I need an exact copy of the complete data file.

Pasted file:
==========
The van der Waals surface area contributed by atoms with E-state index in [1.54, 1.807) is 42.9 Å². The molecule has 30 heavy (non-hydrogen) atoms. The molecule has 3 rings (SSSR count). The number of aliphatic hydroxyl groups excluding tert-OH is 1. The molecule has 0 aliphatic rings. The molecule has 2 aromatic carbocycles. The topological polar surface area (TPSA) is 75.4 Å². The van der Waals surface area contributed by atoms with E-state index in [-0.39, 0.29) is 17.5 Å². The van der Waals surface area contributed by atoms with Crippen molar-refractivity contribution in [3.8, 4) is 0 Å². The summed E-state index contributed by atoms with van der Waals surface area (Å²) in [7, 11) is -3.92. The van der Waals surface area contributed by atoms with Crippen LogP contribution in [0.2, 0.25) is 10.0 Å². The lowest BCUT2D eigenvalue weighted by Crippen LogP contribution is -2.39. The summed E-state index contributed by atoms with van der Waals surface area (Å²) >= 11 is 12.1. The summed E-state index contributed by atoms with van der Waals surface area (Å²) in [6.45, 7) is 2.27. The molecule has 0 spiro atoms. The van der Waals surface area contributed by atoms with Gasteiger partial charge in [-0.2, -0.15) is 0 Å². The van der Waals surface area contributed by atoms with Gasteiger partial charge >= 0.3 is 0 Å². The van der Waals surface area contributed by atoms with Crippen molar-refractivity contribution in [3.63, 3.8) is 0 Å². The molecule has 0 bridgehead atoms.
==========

The van der Waals surface area contributed by atoms with E-state index in [1.54, 1.807) is 42.9 Å². The molecule has 30 heavy (non-hydrogen) atoms. The molecule has 3 rings (SSSR count). The number of aliphatic hydroxyl groups excluding tert-OH is 1. The molecule has 0 aliphatic rings. The molecule has 2 aromatic carbocycles. The topological polar surface area (TPSA) is 75.4 Å². The van der Waals surface area contributed by atoms with E-state index in [-0.39, 0.29) is 17.5 Å². The van der Waals surface area contributed by atoms with Crippen molar-refractivity contribution in [3.8, 4) is 0 Å². The summed E-state index contributed by atoms with van der Waals surface area (Å²) in [7, 11) is -3.92. The van der Waals surface area contributed by atoms with Crippen LogP contribution in [0.2, 0.25) is 10.0 Å². The lowest BCUT2D eigenvalue weighted by Crippen LogP contribution is -2.39. The summed E-state index contributed by atoms with van der Waals surface area (Å²) >= 11 is 12.1. The summed E-state index contributed by atoms with van der Waals surface area (Å²) in [6.45, 7) is 2.27. The molecule has 0 spiro atoms. The van der Waals surface area contributed by atoms with Gasteiger partial charge in [-0.2, -0.15) is 0 Å². The van der Waals surface area contributed by atoms with Gasteiger partial charge >= 0.3 is 0 Å². The van der Waals surface area contributed by atoms with Crippen molar-refractivity contribution in [3.63, 3.8) is 0 Å². The molecule has 0 bridgehead atoms.